Year 2

We have optimized and scaled up an advanced (microfluidic) cell culture system into manufacturable form.

The types of experiments required to convert normal cells into cells which can function as stem cells (induced pluripotent stem cells), or convert stem cells into cells of a desired type (e.g. neural cells) require multiple factors (i.e. chemicals). These types of multifactor experiments are necessary for applications of stem cells to medical research, but they are difficult and laborious. Following and expanding on previous work, we have created a cell culture system which allows multifactor experiments to be carried out under computer control, with unprecedented levels of control over the timing and amount of dosing of the cells with different factors.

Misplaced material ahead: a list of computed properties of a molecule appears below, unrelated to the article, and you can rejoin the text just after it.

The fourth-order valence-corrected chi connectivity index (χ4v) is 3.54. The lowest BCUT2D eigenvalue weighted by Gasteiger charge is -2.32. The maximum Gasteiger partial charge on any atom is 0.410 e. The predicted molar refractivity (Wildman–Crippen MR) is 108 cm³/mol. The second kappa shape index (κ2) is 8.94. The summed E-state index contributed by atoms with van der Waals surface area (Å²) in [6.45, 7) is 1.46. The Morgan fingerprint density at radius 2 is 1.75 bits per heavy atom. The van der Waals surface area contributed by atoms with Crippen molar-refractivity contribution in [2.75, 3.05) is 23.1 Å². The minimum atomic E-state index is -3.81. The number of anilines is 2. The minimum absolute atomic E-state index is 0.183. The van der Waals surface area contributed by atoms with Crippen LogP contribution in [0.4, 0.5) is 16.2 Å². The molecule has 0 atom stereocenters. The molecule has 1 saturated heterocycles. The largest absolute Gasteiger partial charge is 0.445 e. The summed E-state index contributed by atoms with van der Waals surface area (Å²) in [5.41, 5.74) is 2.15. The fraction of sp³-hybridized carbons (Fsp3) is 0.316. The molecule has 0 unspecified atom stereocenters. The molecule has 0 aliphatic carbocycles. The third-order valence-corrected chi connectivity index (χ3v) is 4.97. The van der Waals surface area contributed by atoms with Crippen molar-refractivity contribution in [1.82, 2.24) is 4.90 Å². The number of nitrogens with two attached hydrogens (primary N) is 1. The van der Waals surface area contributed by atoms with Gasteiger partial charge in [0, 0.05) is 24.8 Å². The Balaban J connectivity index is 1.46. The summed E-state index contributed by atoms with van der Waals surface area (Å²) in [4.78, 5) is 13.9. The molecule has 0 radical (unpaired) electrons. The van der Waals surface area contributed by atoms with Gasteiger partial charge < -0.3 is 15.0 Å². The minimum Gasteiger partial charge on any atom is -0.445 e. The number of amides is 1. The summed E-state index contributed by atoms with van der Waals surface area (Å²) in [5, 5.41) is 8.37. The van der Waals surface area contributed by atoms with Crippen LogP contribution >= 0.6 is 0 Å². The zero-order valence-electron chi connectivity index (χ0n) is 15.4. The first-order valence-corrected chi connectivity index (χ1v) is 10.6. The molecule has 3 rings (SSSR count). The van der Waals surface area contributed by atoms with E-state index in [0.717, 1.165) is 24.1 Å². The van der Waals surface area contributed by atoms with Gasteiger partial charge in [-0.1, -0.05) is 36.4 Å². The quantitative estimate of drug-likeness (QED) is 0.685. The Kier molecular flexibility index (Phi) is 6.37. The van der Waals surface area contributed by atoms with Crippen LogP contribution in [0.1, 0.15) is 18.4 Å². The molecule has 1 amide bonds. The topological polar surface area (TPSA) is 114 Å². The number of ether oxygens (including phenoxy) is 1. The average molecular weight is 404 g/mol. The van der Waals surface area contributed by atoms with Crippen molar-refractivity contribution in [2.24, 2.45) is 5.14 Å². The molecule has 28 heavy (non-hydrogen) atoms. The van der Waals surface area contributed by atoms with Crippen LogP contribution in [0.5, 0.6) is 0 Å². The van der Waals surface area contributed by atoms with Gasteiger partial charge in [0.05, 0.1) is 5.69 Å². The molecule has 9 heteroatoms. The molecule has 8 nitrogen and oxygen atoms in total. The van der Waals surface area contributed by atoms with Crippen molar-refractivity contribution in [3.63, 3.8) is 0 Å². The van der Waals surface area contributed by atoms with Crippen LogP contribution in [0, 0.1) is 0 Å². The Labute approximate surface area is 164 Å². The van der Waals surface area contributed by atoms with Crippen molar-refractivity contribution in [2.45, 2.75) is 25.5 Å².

We utilized advanced microfluidics technology (Multilayer Soft Lithography) to create cell culture chips which could load cells, culture them, and treat them with any combination and permutation of 8 factors. These chips are built in our commercial microfluidics fab, and mounted on plastic carriers which serve as an i/o interface. In the course of the grant, we also built several pieces of instrumentation to control the chips. These instruments control the microfluidics, maintain the correct environment for cell culture, and allow automated imaging of the cells. The controller instrument has been developed to the level of a commercial prototype.

We demonstrated the ability to culture multiple types of cells in these microfluidic chips. We also demonstrated the ability to dose the cells with factors (converting them into stem cells), as well as to dose different chambers of cells with different combinations and permutations of factors.

We believe this system will be a useful tool for the stem cell research community in their search for methods for producing cells useful for medical applications.